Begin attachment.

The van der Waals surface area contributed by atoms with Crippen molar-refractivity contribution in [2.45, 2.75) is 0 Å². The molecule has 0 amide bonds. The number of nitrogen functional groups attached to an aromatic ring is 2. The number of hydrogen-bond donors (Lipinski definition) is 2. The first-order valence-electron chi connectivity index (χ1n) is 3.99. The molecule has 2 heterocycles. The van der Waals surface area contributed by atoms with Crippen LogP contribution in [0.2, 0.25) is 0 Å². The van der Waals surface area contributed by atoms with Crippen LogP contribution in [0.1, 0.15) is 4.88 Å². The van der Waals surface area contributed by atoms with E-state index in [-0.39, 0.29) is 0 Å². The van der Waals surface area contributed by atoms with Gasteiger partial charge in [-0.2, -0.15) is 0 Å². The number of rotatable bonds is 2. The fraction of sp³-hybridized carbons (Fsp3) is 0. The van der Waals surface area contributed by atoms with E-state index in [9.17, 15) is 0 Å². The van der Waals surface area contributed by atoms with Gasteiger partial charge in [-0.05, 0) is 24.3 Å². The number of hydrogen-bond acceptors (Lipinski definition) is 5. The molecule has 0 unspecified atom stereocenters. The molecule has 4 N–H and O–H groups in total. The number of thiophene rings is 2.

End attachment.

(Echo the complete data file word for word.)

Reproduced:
The van der Waals surface area contributed by atoms with Crippen molar-refractivity contribution in [2.45, 2.75) is 0 Å². The molecule has 0 amide bonds. The number of nitrogen functional groups attached to an aromatic ring is 2. The number of hydrogen-bond donors (Lipinski definition) is 2. The first-order valence-electron chi connectivity index (χ1n) is 3.99. The molecule has 2 heterocycles. The van der Waals surface area contributed by atoms with Crippen LogP contribution in [0.2, 0.25) is 0 Å². The van der Waals surface area contributed by atoms with Crippen LogP contribution in [0.1, 0.15) is 4.88 Å². The van der Waals surface area contributed by atoms with E-state index in [-0.39, 0.29) is 0 Å². The van der Waals surface area contributed by atoms with Gasteiger partial charge in [-0.2, -0.15) is 0 Å². The number of rotatable bonds is 2. The fraction of sp³-hybridized carbons (Fsp3) is 0. The van der Waals surface area contributed by atoms with E-state index in [9.17, 15) is 0 Å². The van der Waals surface area contributed by atoms with Gasteiger partial charge in [-0.05, 0) is 24.3 Å². The number of hydrogen-bond acceptors (Lipinski definition) is 5. The molecule has 0 unspecified atom stereocenters. The molecule has 4 N–H and O–H groups in total. The number of thiophene rings is 2.